A Box in the Attic

In 2010 I received a mysterious email with the subject header, “Searching Family Baltuck.”  The sender was Johan Lebichot.  For some reason, the name rang a bell, though the bell was rusty and had long been silent. It began…

Dear Madam,

My name is Johan Lebichot, 33 years old, and I am writing you from Belgium – Europe. Perhaps this name recalls something in your memory.  I am searching a family from Detroit who corresponded with my grandmother 60 years ago…If you are the right person, you are able to confirm this: Your parents are Harry and Eleanor Baltuck and your grandmother is Rose Baltuck…Your brothers and sisters are Lewis, William, Leonore, Debbie, Connie and Miriam…

No wonder his name seemed familiar!  Lebichot.  A missing piece of the puzzle I’d tried to put together over the years.   

I am sorting the contents of my grandmother and found a letter from Mrs Rose Baltuck, two pictures of your uncle Lewis Baltuck…

…his military grave…

…and six New Year cards coming from your parents during the year Fifties.

…made from pictures with their children, you, your brothers and sisters when you were young.

Your grandmother explains in her letter that during the war your father…

 …came into my grandmother’s flower shop to buy flowers for his little brother’s grave.

Johan went on to say his grandmother died in 2002 and her shop was sold, but he’d saved a box of old letters from the dust bin, transferring it from her attic to his.  Eight years later, while on paternity leave, Johan remembered the box. From its contents, he pieced together the frayed threads of a story binding together our two families all the way back to 1944.  It was the same story I’d heard from my grandmother’s lips.  

It all began when my father visited his brother Lewis’s grave in a temporary American Military Cemetery at Fosse-la-Ville, Belgium.

He tried to buy flowers at a shop owned by Madam Jeanne Lebichot, but locals were observing their own memorial services, and the flowers were all spoken for.  Already shattered by grief, my father broke down and wept, and so did the shopkeeper.   She told him her little daughter had been killed in an accident the same day his brother was killed on the Siegfried Line.  Jeanne Lebichot gave my father flowers, refusing payment, and adopted my uncle’s grave.   She sent my Grandma Rose sprays of flowers from the bouquets she left on Lewis’s grave.  Grief, gratitude, and mutual comfort blossomed into friendship.  Long after my uncle’s remains had come home to Detroit, they exchanged gifts and letters.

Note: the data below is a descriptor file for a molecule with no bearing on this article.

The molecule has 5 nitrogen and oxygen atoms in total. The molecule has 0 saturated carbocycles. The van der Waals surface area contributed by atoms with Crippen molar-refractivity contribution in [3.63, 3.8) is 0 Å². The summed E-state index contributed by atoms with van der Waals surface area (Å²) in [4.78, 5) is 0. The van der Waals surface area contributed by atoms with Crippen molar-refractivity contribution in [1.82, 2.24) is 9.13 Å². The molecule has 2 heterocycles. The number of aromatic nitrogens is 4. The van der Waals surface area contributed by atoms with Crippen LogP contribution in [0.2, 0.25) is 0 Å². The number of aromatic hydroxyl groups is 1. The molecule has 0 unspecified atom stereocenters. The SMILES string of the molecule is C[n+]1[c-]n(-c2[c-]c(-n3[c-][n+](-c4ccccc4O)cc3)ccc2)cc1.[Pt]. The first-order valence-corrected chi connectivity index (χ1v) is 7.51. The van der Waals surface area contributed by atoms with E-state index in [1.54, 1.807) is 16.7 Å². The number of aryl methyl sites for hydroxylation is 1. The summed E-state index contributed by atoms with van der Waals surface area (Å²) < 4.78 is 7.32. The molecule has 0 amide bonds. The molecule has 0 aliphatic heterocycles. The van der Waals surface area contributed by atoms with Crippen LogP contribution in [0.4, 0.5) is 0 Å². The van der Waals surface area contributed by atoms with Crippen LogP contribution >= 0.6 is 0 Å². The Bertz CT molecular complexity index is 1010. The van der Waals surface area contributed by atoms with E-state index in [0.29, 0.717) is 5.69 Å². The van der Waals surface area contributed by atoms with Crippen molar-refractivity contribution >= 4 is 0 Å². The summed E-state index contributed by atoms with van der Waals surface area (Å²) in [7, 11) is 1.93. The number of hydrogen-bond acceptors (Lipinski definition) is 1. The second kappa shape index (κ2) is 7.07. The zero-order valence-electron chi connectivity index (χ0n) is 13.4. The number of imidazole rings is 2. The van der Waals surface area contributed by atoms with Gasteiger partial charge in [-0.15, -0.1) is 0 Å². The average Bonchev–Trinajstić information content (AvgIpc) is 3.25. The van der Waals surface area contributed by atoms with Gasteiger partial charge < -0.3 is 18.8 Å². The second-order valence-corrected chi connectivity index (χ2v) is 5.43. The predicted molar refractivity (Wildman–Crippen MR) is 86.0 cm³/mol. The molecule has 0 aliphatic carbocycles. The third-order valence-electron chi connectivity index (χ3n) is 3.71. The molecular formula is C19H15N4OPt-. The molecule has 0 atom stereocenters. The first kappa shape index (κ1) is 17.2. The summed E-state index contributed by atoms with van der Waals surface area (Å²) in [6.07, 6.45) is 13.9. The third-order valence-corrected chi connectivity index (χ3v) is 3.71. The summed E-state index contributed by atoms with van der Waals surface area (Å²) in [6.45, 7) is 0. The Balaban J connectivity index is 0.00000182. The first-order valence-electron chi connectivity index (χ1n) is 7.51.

Rose kept all of Jeanne’s letters, just as Jeanne kept Rose’s.  But Jeanne spoke no English, and Rose spoke no French. For twenty-one years my father wrote to Jeanne, and translated Jeanne’s letters for my Grandma Rose.  After his death in 1965, the women lost touch, and the story might’ve ended there, but for a box in Johan’s attic, and another one in mine.  

Since 2010, our families have become reacquainted.  We’ve exchanged gifts, stories, and letters, both old and new.  We’ve learned more about our own grandmothers from the letters they wrote to a stranger on the other side of the ocean.  A new generation of strangers has become friends.  And I’ve had the pleasure of watching the newest Lebichot grow up, albeit from across the ocean.  

Two weeks ago my sister Constance and I traveled to Liege.  For the first time in sixty-nine years, the Baltucks and the Lebichots met fact to face.  I was apprehensive.  My French is so rusty.  What if their English was too?  What if we couldn’t understand each other?  Worse yet, what if we met and didn’t even like each other? 

Johan and Anita generously took a day off from work to drive us to the site of the American Cemetery.  They picked us up outside our hotel, looking just like their photos.  And they spoke very good English!  We had an hour in the car to visit before we arrived at what used to be the temporary military cemetery.  

At the time we made our plans, it hadn’t registered that we’d be in Belgium on the 69th anniversary of my uncle’s death, but it gave me a little shiver to realize it.  The soldiers’ remains have long since been moved to permanent military cemeteries in France, or sent home to their wives and mothers.  The site had been assigned happier uses–a playground, gardens, home to windmills generating new energy.

But a plaque commemorates its history.  

“In proud memory of the 2199 American soldiers here buried with 96 Allied Brothers in Arms.  They gave their lives to set free our country in the fights of the fall 1944 and in the Battle of the Bulge.”

While in Fosse-la-Ville, we paid our respects at Jeanne’s grave.

We visited the flower shop.  Vacant and in disrepair, it holds tight to its stories, as fewer and fewer people remain who know them or even care.  Really, what difference should it make that seventy years ago my father’s footsteps echoed down that very street, or that the door of that shop swung open with a push from his hand?  Listen carefully, and hear no clue, not even a whisper of the sound of anguished tears spent long ago; only an autumn breeze whistling through a broken window pane.

At Johan’s childhood home in Fosse-la-Ville, I learned more about his early years, the next generation of his family stories, and my heart made room for them.

Chez Lebichot, Johan cracked open a bottle of champagne and shared photographs and letters.